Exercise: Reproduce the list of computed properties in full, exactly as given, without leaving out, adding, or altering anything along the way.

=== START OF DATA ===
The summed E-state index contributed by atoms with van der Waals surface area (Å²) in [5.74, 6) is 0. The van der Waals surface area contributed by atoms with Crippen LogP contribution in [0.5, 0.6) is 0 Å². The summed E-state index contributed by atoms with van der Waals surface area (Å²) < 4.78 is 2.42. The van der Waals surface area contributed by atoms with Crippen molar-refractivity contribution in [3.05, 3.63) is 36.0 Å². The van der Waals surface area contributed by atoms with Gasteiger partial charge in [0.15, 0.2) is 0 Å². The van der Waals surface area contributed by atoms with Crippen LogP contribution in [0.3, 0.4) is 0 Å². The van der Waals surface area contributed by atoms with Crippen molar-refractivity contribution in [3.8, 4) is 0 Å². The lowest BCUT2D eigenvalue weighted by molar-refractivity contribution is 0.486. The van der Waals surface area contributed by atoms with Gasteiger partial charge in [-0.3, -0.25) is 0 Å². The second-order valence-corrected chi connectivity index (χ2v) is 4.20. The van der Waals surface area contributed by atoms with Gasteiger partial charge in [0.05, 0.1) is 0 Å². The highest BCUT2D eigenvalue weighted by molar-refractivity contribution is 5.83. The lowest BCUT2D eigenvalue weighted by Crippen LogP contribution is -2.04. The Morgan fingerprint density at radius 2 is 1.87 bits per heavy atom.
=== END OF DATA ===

The summed E-state index contributed by atoms with van der Waals surface area (Å²) in [5.74, 6) is 0. The van der Waals surface area contributed by atoms with Crippen LogP contribution in [0.5, 0.6) is 0 Å². The summed E-state index contributed by atoms with van der Waals surface area (Å²) < 4.78 is 2.42. The van der Waals surface area contributed by atoms with Crippen molar-refractivity contribution in [3.05, 3.63) is 36.0 Å². The van der Waals surface area contributed by atoms with Gasteiger partial charge in [0.15, 0.2) is 0 Å². The van der Waals surface area contributed by atoms with Crippen LogP contribution in [0.3, 0.4) is 0 Å². The van der Waals surface area contributed by atoms with Crippen molar-refractivity contribution in [3.8, 4) is 0 Å². The lowest BCUT2D eigenvalue weighted by molar-refractivity contribution is 0.486. The van der Waals surface area contributed by atoms with Gasteiger partial charge in [-0.3, -0.25) is 0 Å². The second-order valence-corrected chi connectivity index (χ2v) is 4.20. The van der Waals surface area contributed by atoms with Gasteiger partial charge in [0.05, 0.1) is 0 Å². The highest BCUT2D eigenvalue weighted by molar-refractivity contribution is 5.83. The lowest BCUT2D eigenvalue weighted by Crippen LogP contribution is -2.04. The Morgan fingerprint density at radius 2 is 1.87 bits per heavy atom.